Saturday, August 22, 2015

Saturday, August 15, 2015

Tugboat Ima

       


 Ima Hogg had a boat named after her. Built in the early 1900s, the tugboat IMA HOGG was a fixture in coastal Texas waters. She once towed a barge carrying 400 Texas sheriffs and tax collectors down Buffalo Bayou to Galveston, at a gathering of the Texas Sheriffs’ Association. Ima, as far as we know, was not present. --Galveston Daily News, July 14, 1905.

         In 1908 when a New England visitor asked how the IMA HOGG got her name, “He was told that she was named for the daughter of one of the greatest men Texas ever produced.”
--Galveston Daily News, October 30, 1908.

         In the summer of 1911 Ima sailed to Germany aboard the Hanover, a German ship which left from Galveston. And there was the IMA HOGG, decked out in bunting and signal flags sailing, alongside, dipping its colors to honor its namesake. “The matter was a complete surprise for Miss Hogg,” said a Galveston newspaper, “and she acknowledged the compliment in a most charming manner.”

        She would never escape her name.



Saturday, August 8, 2015

The Panther’s Story, 1899

With apologies to the author of this 40-year-old column, here is the panther’s role in the 1899 hunt staged by J.S. Hogg for William Jennings Bryan.


Let us hope the panther enjoyed his place on South Congress Avenue. No doubt the meat market owner kept him well fed.

Saturday, August 1, 2015

J.S. Hogg, W.J. Bryan, and the Great Panther Hunt

Walter Palmer , recently in the news for killing a lion, might have been better off on a panther hunt like the one ex-governor James Stephen Hogg put on for his friend William Jennings Bryan, who visited him in Austin in 1899.




For the panther’s side of this story, see next week’s blog.



Saturday, July 25, 2015

In memory of Ima’s good friend, Lee Pryor (1926-2015)


    I treasure this photo. Ima gave it to Lee when she was in her 90s, and began to call herself  “Imogene.” Lee, who helped me with my early Ima research, loaned it to me to reproduce. I’ve used it in my two Hogg books.







“To Lee Pryor
From Imogene with love

     Ima and Lee were great friends, travelling and attending concerts and plays together. He had planned to meet her in London for a round of theater-going in the summer of 1975. Instead, he met her in the hospital, where she was awaiting surgery on her hip. She died a few days later, at age of 93.

     Dr. William Lee Pryor died in Houston, July 14, 2015, at age 88.



Saturday, July 18, 2015

Ima in a major motion picture?

         Ima Hogg’s mysterious doings in Germany are the subject of a full-length film proposed in 2013 and yet to be produced--for lack of funding. According to a recent IN TOWN column by Carole Keeney Harrington, this “lack of [financial] support” by Houston powers-that-be is in part because the film, a period piece called the “The Empress of Texas” contains the story of Ima and her German lover, who was killed in World War I. Apparently nobody wants to have Ima’s reputation sullied by a story of an illicit love affair--true or not.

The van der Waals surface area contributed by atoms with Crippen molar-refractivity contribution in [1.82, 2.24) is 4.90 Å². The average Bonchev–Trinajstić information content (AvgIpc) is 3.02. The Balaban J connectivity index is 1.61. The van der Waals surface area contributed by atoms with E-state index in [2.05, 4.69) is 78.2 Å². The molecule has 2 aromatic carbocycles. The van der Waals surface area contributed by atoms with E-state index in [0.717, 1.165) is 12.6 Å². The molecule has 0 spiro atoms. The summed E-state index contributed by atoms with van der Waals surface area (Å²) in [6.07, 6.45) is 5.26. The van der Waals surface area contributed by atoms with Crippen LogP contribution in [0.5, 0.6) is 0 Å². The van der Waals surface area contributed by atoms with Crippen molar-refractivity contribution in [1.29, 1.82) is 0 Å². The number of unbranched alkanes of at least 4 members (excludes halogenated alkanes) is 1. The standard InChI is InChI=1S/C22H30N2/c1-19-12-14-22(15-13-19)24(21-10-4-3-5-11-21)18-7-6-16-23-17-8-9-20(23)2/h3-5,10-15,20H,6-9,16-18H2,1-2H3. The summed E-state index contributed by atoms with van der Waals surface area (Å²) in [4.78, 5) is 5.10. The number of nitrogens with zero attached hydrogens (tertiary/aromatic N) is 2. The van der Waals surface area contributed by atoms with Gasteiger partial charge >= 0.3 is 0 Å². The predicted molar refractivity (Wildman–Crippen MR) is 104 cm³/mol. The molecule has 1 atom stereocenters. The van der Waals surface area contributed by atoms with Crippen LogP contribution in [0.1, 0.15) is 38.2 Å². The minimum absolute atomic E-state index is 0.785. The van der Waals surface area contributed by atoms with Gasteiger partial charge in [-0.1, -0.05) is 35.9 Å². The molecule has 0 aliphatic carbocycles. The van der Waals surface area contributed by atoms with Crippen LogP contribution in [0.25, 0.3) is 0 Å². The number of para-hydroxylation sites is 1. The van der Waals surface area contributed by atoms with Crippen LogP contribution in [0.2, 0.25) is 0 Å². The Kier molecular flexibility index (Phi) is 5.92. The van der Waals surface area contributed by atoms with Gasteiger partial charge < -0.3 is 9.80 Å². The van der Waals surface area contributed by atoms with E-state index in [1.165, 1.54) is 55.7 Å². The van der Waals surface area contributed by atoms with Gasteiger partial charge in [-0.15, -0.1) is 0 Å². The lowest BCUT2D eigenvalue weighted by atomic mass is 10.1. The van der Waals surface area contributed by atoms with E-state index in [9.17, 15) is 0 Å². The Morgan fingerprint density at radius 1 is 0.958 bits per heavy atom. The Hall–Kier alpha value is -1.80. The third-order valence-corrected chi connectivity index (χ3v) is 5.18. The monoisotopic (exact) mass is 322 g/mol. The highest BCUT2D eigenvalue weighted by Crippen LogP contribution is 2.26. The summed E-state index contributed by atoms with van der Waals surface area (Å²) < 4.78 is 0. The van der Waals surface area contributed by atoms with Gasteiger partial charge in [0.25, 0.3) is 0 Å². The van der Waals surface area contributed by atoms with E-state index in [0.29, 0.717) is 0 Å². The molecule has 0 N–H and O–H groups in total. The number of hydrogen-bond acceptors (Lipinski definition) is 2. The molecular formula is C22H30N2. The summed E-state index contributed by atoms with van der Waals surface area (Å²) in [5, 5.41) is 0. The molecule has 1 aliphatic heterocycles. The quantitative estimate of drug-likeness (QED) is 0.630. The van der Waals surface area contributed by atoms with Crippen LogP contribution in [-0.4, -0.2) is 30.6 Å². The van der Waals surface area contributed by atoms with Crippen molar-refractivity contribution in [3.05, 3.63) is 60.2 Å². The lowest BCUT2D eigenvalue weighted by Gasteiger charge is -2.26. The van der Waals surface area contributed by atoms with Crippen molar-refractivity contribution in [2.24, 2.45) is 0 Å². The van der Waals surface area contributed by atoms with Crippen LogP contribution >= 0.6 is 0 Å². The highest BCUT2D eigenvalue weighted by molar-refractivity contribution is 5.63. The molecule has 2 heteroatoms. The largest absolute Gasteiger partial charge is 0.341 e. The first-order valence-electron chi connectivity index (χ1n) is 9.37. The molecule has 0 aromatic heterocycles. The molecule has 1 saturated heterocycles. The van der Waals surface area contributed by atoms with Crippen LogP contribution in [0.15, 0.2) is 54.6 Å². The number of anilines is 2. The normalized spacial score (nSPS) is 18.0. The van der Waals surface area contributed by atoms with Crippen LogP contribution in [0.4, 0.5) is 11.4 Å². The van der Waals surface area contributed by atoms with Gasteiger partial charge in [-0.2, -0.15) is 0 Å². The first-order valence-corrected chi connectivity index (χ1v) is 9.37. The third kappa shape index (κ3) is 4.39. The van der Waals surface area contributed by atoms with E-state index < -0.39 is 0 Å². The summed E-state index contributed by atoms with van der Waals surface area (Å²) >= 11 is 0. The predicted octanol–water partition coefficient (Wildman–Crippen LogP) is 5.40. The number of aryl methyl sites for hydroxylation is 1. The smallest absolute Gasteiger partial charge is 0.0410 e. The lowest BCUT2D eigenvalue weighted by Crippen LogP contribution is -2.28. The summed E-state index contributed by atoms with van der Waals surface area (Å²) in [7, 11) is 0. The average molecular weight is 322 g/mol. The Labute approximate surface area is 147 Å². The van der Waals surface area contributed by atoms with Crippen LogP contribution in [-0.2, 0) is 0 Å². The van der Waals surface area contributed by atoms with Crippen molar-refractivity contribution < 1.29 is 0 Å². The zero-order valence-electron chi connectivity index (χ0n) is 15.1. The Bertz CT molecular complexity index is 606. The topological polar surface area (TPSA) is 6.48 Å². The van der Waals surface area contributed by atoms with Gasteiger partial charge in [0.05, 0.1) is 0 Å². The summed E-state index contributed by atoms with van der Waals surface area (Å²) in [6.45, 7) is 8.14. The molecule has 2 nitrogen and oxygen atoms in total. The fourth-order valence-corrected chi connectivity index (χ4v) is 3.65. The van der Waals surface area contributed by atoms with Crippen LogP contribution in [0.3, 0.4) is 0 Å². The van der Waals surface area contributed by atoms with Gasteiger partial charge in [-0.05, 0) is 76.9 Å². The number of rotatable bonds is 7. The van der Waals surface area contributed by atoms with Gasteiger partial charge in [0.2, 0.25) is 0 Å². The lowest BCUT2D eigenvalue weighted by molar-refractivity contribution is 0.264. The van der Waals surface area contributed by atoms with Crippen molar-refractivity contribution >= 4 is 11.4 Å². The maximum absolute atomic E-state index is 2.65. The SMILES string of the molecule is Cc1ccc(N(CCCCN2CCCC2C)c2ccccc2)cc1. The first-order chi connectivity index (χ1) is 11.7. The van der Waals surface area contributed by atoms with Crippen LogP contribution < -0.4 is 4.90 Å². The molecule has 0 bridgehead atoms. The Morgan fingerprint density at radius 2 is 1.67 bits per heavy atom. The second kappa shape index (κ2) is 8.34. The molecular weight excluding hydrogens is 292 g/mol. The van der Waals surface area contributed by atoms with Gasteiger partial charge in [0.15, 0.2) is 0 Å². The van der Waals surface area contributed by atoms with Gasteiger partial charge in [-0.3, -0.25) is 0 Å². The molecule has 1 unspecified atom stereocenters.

For more about this film, see its website:

http://www.empressoftexasfilm.com/

         For the research the love story is based on, see IMA HOGG: THE GOVERNOR’S DAUGHTER, pp. 53-54, 59.


         

Saturday, July 11, 2015

What did Ima do in Berlin in 1908?

       Ima Hogg was away from Houston from June 1907 to October 1908: about sixteen months. From June  22, 1907 until February 29, 1908, she wrote almost every day in her diaries--and then she stopped.  Her diaries hold clues--or do they?
       In her notebook-like  “Travel Diary” she described everything she saw, in minute detail: paintings, architecture, cathedrals, museums, mountains, lakes, and made notes about the history and geography.  She was an ideal tourist. She collected picture postcards as she traveled, but alas, did not write on them or mail them. In the Hogg papers in Austin are 3 folders of her postcards from Europe, 1907, all just as she bought them.
       From November 1, 1907 to sometime in October 1908, she lived with a family who lived at this address, 22 Mommsen Strasse, Charlottenberg, Berlin. This is a recent photograph. The house that Ima knew may have looked quite different. 

  


     

       On January 1, 1908, while living here, Ima began another diary in a small  leatherbound volume with a lock. But it ends abruptly on the last day of February.
       Why?